A panel of African American Christian leaders expressed optimism that the Black Church is emerging from COVID-19 and the simultaneous crisis of civil rights as a strong social justice movement that is increasingly trusted by rising generations.
“We have seen many young people move from megachurches to these boutiques and smaller churches. They want a sense of community, a sense of connection, and they want their children to grow up with other children of faith, ”said CJ Rhodes, pastor of Mount Helm Baptist Church in Jackson, Miss., And chaplain at Alcorn State University.
Rhodes was one of several participants in an online discussion on “Trends in the Black Church,” a series of surveys published by Barna this year. The live event on November 15 covered topics including young people’s attitudes about the church and pastors, and the church’s role in social justice movements.
Attitudes of young black Christians align with the trends that Rhodes said he sees in his own and other churches.
Among black church visitors, Barna found that 87% of millennials and 86% of Generation Z Christians described church membership as “very” or “somewhat” desirable, compared to 95% Gen X and 97% Boomer.
“I am encouraged that many of my peers, even Gene Alpha, have a love affair with the church,” said Rhodes, who identified himself on the generation line between Millennial and Gene Z.
“They may have problems with the church. They love Jesus, but they do not like the nonsense that happens in many of our congregations. But we see a lot of young people interested in the historic Black Church. ”
“I am encouraged that many of my peers, even General Alpha, have a love affair with the church.”
We’ve seen the past five or 10 years an increase in the number of young adults seeking services for their children and youth, he said. “They join the church because it’s a place where they believe children can be nurtured.”
And they feel like it’s a place and they can be nurtured. “They want to be there for a long time to have a sense of connection. This is interesting because 10 years ago it wasn’t the conversation we were listening to. “
Another positive thing for the church is that most in Barn’s research identified the institution as an integral part of understanding the black experience in America and many young people appreciate black pastors, said Tony Lee, senior pastor of the Community of Hope AME Church community in Hillcrest Heights. Md.
In 2020, Barna reported, 79% of all black adults agreed with the statement: “To understand the African-American experience, it is necessary to understand the role of religious faith in the lives of blacks. That was more with 71% in 1996.
Among black believers, however, 88% agreed with the statement, Barna says.
“It showed me that the black church is still an integral part of what people feel about the black experience,” he said. “It showed me what it means to be black in America and that religion is an integral part of it.”
The future of the church looks promising because young people have expressed confidence in the leading role of pastors, Lee added.
The study found that 75% of Generation Z blacks either “strongly” or “somewhat” agreed with the statement: “Pastors of African American churches are the most important leaders within the black community.”
That’s compared to 70% of Generation Z (including 48% of those who “strongly” agreed), 78% of Generation X, and 76% of Boomers, Barna said.
Among all adult African Americans, 69% agreed with the statement in 2020, compared to 63% in 1996. Blacks as a group, 77%, agreed that pastors are the most important leaders in their community.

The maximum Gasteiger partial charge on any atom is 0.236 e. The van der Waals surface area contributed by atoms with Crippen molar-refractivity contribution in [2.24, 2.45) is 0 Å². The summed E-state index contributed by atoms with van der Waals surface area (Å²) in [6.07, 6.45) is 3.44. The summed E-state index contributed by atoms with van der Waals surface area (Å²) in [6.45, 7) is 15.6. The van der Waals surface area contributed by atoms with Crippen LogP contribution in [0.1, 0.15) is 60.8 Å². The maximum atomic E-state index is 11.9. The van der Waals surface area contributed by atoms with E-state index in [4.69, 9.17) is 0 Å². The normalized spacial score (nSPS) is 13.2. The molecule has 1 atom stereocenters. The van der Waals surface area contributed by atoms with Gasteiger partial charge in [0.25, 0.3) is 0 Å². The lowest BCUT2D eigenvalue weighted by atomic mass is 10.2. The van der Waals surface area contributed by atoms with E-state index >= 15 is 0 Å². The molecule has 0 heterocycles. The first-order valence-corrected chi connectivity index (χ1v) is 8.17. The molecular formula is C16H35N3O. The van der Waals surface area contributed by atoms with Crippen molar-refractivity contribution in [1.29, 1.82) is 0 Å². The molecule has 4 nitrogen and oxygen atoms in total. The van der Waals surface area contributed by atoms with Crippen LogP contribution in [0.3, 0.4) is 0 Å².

Lee noted that the research was done during the pandemic, the protest season for social justice and the disputed election year. “In the midst of all this, younger people considered the black pastor to be the most important leader in the black community.”
Co-moderator Brianna K. Parker, founder of the Black Millennial Café and lead researcher for the Trends in the Black Church study, injected that many young African-American Christians are instilled with gratitude for leadership after growing up in the ministry for children and youth. of black churches.
But the continued association of American Christianity with conservative political movements and Christian nationalism poses a challenge to attracting and retaining young people, she said.
“We almost need a new name to know what kind of Christian you are. Are you the kind who believes that children have a place in cages or the kind who believes you should take care of widows and orphans? ” Parker remarked.
Respect for black churches and the clergy also stems from the leadership they have taken in the social justice movement that emerged in response to George Floyd’s death in 2020 and other police killings of African Americans, said Timothy E. Findley Jr., senior pastor of the Kingdom Fellowship Christian Life Center in Louisville, Ky.
“More people tend to ask pastors to discuss social justice issues,” he said. “We’re going back to the point where people expect responsibility, and they expect us to speak up.”
An additional strength that will serve the Black Church in the future is its openness to women’s leadership abilities, said Shannon Polk, executive director of The Witness Foundation.
Although women have always had a voice, their authority is growing due to increased educational opportunities and growing support from churches and denominations, she said. “For the women who sat in the benches wondering where they could find their voice, we were able to show it.”
A new study finds affirmation of the black church experience even when attendance declines
The black church is an important antidote to social despair caused by the supremacy of whites
In Georgia, the demonization of black liberation theology again Steven Harmon’s opinion